And a scathing new report by Peter Baker of The New York Times details the mind-boggling decision by the White House to refuse to accept any responsibility.
The blame for the failed US effort to train Syrian rebels to fight ISIS “should be pointed not at Mr. Obama but at those who pressed him to attempt training Syrian rebels in the first place,” administration officials told Baker.
There are only “four or five” US-trained rebels left fighting in Syria after a group of 60 were ambushed in August by the Al Qaeda branch in Syria, the Nusra Front.
‘The devil made me do it’
Obama’s argument, according to Baker, is that “he reluctantly went along with those who said it was the way to combat the Islamic State, but that he never wanted to do it and has now has been vindicated in his original judgment.”
But some people who worked in Obama’s administration disagree — and they’re calling him out.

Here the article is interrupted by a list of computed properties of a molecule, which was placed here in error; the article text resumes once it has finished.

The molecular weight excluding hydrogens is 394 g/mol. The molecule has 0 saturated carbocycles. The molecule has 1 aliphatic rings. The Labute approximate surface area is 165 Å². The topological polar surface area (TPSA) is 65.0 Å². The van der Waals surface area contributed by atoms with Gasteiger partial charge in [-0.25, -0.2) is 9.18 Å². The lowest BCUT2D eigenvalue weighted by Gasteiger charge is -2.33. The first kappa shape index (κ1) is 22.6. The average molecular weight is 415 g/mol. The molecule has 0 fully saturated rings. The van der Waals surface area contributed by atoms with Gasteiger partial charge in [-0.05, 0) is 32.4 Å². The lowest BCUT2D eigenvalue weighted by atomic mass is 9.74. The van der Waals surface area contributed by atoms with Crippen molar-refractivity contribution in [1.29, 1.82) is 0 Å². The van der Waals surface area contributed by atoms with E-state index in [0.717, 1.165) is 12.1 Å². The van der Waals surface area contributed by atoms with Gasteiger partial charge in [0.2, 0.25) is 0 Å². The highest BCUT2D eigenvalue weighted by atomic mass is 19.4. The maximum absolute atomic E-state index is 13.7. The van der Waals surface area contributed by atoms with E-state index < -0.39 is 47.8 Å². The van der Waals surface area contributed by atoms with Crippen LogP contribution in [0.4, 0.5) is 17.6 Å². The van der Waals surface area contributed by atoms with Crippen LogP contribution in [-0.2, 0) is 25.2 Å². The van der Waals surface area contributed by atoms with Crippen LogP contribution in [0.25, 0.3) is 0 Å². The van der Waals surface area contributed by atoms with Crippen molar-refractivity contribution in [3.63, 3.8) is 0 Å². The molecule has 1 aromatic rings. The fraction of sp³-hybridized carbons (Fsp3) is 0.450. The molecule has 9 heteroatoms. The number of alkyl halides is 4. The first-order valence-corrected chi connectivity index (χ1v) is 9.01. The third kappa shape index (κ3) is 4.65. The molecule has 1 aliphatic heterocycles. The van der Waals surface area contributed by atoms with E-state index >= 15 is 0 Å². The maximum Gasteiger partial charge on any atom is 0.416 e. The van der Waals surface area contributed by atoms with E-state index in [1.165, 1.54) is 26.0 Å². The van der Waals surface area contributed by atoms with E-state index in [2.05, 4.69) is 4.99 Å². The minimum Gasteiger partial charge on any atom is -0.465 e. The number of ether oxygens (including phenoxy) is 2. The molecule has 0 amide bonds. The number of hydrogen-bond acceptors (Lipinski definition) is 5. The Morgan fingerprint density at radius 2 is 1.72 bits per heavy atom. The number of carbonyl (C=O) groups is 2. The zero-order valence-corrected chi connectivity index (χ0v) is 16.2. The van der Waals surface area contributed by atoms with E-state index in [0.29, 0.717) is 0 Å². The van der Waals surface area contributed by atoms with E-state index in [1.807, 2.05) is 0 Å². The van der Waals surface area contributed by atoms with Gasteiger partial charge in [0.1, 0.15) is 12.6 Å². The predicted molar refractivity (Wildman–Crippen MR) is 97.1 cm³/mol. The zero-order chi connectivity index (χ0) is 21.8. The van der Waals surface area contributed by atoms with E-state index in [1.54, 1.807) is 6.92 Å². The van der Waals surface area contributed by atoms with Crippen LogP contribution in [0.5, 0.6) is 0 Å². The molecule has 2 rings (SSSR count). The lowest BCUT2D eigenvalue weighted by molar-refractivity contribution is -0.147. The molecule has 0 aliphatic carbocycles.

“It looks like the White House would like to blame its critics for its own operational illiteracy,” Frederic Hof, a former special adviser for transition in Syria under then-Secretary of State Hillary Clinton, told Business Insider over email.
“I don’t think I’ve ever seen any other administration employ ‘the devil made me do it’ argument to excuse and explain its own shortcomings.
“In this case a micromanaging White House saddled [the Defense Department] with something dead on arrival due to a lopsided anti-ISIL mission (one that tried to ignore Assad) and crippling vetting requirements,” Hof added, using an alternative acronym for the Islamic State, or ISIS.
Ryan Crocker, a retired career diplomat who was an ambassador to Afghanistan under Obama, echoed Hof’s sentiments.
“How un-presidential that sounds — ‘We didn’t want to do it. We thought it was unsound, but you made us do it,’” Crocker told The Times. “It’s just indicative of their whole approach to Syria, which is not to have a policy. This is the worst thing they could say.”